In general, I appreciate clear language that has a concise point. In social situations I’m charmed by a clever turn of phrase or unexpected metaphor. In sticky situations, I’m a fan of the graceful exit. Recently, I witnessed all three wrapped up in a brief email a client asked me to review. He had been pitching a project to a potential customer and received this reply, “There are better things on which you could be using your time and talents.” Since this was email, it was hard to tell if his correspondent was showing disinterest in the subject, suggesting others would be disinterested, or (least likely) suggesting that my client’s time and talents would truly go to waste on such a project. I am intrigued by the response for its variety of possible interpretations.

It’s not too different than the oracles of ancient Greece. Many a confused man found his way to Delphi to consult the famed oracle on everything from family matters to public policy to investments. Men would utter a question, make an offering, and wait for the oracle to deliver a message. The resulting prophecies are a fascinating study in language; their intentional ambiguity allowed the oracle to be right regardless of the outcome. This verbal dexterity can often be observed in politicians and salespeople. The ability to speak without confirming a particular point of view is quite a trick.

The ability to speak without confirming a particular point of view is quite a trick.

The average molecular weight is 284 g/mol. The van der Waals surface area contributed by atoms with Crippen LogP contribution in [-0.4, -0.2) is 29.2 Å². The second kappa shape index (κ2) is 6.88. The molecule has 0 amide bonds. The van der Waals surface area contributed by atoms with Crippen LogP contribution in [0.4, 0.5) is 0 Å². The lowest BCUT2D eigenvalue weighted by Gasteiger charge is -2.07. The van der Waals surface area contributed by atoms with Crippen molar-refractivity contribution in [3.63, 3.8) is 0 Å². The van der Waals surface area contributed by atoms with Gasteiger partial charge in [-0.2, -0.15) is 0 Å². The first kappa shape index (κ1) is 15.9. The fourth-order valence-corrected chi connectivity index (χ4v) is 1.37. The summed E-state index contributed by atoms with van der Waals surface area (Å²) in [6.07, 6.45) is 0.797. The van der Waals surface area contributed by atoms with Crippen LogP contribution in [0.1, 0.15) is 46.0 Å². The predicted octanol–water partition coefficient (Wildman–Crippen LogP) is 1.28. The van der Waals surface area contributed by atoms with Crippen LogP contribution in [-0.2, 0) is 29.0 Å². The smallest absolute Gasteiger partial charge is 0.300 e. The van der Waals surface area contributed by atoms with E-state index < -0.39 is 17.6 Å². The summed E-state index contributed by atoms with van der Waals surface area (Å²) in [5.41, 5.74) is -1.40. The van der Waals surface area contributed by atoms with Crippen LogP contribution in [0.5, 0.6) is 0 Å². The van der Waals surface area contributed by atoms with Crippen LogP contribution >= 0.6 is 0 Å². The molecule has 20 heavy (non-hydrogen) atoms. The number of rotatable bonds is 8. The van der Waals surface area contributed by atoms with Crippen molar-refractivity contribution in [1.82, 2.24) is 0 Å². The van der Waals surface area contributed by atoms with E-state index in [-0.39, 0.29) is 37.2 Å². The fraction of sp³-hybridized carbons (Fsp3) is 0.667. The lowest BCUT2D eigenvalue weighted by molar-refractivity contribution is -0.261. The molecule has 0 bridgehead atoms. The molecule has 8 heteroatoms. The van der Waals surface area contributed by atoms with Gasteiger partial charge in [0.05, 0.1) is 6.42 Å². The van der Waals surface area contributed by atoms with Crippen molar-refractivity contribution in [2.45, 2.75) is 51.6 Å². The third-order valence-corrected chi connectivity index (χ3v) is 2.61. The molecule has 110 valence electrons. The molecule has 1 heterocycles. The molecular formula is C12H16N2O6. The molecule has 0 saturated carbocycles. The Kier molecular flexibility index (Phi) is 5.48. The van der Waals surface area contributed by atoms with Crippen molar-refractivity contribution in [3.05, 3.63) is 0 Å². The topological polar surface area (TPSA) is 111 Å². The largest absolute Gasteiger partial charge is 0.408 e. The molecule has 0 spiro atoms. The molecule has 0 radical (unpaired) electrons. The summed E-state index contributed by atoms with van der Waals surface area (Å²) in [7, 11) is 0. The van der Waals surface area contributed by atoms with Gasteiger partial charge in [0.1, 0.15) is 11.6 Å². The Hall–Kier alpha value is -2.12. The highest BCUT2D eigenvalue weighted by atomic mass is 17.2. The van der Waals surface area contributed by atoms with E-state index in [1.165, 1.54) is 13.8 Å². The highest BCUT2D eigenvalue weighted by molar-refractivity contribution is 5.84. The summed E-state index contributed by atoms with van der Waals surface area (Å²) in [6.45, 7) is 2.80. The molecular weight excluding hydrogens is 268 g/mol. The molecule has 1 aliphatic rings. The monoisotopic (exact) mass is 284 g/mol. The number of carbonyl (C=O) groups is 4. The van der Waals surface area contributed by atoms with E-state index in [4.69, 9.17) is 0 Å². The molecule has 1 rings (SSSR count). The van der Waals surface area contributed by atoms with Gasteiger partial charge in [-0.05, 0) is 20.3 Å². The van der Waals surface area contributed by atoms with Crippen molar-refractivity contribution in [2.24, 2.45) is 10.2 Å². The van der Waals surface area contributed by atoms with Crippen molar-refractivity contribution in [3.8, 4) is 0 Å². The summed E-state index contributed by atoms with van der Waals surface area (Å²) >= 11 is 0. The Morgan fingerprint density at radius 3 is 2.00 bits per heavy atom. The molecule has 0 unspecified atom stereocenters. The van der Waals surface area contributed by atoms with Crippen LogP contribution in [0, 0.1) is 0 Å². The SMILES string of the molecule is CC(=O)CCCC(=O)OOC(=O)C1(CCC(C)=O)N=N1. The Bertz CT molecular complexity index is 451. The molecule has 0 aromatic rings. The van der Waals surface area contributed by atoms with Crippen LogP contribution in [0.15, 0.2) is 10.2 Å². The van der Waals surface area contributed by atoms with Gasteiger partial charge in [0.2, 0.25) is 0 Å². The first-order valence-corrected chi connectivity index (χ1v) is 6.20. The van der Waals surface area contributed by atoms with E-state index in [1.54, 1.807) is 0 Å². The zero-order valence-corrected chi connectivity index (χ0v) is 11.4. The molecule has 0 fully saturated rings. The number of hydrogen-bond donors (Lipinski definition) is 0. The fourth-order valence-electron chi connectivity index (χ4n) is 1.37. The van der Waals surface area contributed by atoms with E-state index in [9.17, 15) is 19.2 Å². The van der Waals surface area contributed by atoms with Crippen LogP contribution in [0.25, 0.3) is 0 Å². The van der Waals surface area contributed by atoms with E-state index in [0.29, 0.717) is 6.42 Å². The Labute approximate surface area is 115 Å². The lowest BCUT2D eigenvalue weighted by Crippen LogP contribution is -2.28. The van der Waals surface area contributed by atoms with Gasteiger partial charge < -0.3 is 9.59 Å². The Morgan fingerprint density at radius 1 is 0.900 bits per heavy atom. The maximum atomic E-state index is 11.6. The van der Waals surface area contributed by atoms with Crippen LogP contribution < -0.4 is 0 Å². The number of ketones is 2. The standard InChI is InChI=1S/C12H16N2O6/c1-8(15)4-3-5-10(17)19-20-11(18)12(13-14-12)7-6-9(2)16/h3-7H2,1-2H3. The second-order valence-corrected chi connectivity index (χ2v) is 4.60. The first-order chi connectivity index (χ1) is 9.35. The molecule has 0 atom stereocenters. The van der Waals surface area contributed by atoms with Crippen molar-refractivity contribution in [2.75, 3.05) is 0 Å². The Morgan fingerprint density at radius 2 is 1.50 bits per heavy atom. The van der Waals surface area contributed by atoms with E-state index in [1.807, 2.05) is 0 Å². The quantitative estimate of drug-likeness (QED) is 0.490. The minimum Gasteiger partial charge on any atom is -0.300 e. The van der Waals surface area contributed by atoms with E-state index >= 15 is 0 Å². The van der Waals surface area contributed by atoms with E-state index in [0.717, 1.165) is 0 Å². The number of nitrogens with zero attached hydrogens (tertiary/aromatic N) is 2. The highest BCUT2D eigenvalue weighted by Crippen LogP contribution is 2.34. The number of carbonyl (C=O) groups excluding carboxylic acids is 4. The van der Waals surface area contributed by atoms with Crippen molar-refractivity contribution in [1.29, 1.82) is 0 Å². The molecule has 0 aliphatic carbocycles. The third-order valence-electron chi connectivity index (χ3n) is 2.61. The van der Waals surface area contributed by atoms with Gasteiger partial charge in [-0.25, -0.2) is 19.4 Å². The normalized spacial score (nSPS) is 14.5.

There are many useful ways to employ the magic of the oracle. It might not be quite as fun as the ubiquitous Magic Eight Ball from your teenage years, but the list below offers a few agile turns of phrase to help you navigate a handful of tenuous situations:

  1. When you don’t have much to say, “That’s really something,” does the trick.
  2. When you can’t agree and don’t want to disagree, “I hadn’t thought of it that way,” can help you escape.
  3. When you need a response that doesn’t paint you into a corner, “I’ve never seen/heard anything like that,” can save you.
  4. When you don’t want to give advice, “You would know better than I would,” sets you free.
  5. When you need time to think, “I’d really like to hear your opinion,” buys you a few minutes.
  6. When you don’t want to weigh in, “What does ________ think?” can turn the attention away from you.
  7. When the answer doesn’t matter to you, “I trust your judgement,” will move things forward.

While I don’t encourage stonewalling in conversations or regularly evading requests, there are occasions when a bit of verbal gymnastics will serve you well. When you need a little help finding the right words, we’re here to help!

Talk to you next week,

Amber D. Nelson

 

 

P.S.  Send along an email or Tweet and tell me about your best “oracle” moment.  or how you puzzled over someone’s crafty communications slight-of-hand.

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Cover of Amber Nelson's book, "Talk to Me"

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